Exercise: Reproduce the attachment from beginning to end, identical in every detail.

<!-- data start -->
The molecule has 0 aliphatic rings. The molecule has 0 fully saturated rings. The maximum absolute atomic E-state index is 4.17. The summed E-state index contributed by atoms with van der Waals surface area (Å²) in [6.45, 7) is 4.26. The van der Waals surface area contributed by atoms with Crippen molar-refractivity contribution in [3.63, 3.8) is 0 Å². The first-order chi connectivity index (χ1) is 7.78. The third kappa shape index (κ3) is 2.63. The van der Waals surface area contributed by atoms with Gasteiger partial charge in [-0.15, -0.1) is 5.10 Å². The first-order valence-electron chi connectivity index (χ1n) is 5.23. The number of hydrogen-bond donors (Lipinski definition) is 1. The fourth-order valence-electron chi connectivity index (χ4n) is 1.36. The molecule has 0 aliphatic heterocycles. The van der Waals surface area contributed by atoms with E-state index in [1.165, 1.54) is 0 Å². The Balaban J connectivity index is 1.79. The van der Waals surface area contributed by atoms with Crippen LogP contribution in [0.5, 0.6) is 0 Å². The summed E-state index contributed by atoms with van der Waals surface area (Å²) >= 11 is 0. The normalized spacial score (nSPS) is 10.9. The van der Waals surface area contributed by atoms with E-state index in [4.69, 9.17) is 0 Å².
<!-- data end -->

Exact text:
The molecule has 0 aliphatic rings. The molecule has 0 fully saturated rings. The maximum absolute atomic E-state index is 4.17. The summed E-state index contributed by atoms with van der Waals surface area (Å²) in [6.45, 7) is 4.26. The van der Waals surface area contributed by atoms with Crippen molar-refractivity contribution in [3.63, 3.8) is 0 Å². The first-order chi connectivity index (χ1) is 7.78. The third kappa shape index (κ3) is 2.63. The van der Waals surface area contributed by atoms with Gasteiger partial charge in [-0.15, -0.1) is 5.10 Å². The first-order valence-electron chi connectivity index (χ1n) is 5.23. The number of hydrogen-bond donors (Lipinski definition) is 1. The fourth-order valence-electron chi connectivity index (χ4n) is 1.36. The molecule has 0 aliphatic heterocycles. The van der Waals surface area contributed by atoms with E-state index in [1.165, 1.54) is 0 Å². The Balaban J connectivity index is 1.79. The van der Waals surface area contributed by atoms with Crippen LogP contribution in [0.5, 0.6) is 0 Å². The summed E-state index contributed by atoms with van der Waals surface area (Å²) >= 11 is 0. The normalized spacial score (nSPS) is 10.9. The van der Waals surface area contributed by atoms with E-state index in [4.69, 9.17) is 0 Å².